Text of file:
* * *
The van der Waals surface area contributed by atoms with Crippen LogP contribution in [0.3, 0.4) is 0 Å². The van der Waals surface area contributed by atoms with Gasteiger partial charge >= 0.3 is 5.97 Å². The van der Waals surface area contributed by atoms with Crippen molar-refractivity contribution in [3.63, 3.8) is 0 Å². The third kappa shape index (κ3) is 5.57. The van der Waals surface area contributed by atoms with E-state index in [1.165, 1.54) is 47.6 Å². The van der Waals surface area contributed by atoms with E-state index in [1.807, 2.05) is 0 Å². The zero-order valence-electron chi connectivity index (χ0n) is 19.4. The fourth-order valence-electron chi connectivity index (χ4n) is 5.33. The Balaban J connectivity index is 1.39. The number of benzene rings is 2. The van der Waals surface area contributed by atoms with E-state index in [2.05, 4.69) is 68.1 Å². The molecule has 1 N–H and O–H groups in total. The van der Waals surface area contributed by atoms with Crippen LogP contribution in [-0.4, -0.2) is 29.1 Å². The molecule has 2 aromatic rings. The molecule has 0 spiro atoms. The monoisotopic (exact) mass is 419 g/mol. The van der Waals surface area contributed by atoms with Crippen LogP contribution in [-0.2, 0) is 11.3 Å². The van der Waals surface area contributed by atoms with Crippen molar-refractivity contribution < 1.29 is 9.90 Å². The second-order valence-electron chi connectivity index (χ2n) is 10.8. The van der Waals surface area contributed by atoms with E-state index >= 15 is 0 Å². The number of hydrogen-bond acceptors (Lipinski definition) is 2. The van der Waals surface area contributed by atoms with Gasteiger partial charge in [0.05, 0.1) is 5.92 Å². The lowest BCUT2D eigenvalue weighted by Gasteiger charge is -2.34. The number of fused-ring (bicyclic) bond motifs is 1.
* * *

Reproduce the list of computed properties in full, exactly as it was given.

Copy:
The van der Waals surface area contributed by atoms with Crippen LogP contribution in [0.3, 0.4) is 0 Å². The van der Waals surface area contributed by atoms with Gasteiger partial charge >= 0.3 is 5.97 Å². The van der Waals surface area contributed by atoms with Crippen molar-refractivity contribution in [3.63, 3.8) is 0 Å². The third kappa shape index (κ3) is 5.57. The van der Waals surface area contributed by atoms with E-state index in [1.165, 1.54) is 47.6 Å². The van der Waals surface area contributed by atoms with E-state index in [1.807, 2.05) is 0 Å². The zero-order valence-electron chi connectivity index (χ0n) is 19.4. The fourth-order valence-electron chi connectivity index (χ4n) is 5.33. The Balaban J connectivity index is 1.39. The number of benzene rings is 2. The van der Waals surface area contributed by atoms with E-state index in [2.05, 4.69) is 68.1 Å². The molecule has 1 N–H and O–H groups in total. The van der Waals surface area contributed by atoms with Crippen LogP contribution in [-0.4, -0.2) is 29.1 Å². The molecule has 2 aromatic rings. The molecule has 0 spiro atoms. The monoisotopic (exact) mass is 419 g/mol. The van der Waals surface area contributed by atoms with Crippen LogP contribution in [-0.2, 0) is 11.3 Å². The van der Waals surface area contributed by atoms with Crippen molar-refractivity contribution < 1.29 is 9.90 Å². The second-order valence-electron chi connectivity index (χ2n) is 10.8. The van der Waals surface area contributed by atoms with E-state index >= 15 is 0 Å². The number of hydrogen-bond acceptors (Lipinski definition) is 2. The van der Waals surface area contributed by atoms with Gasteiger partial charge in [0.05, 0.1) is 5.92 Å². The lowest BCUT2D eigenvalue weighted by Gasteiger charge is -2.34. The number of fused-ring (bicyclic) bond motifs is 1.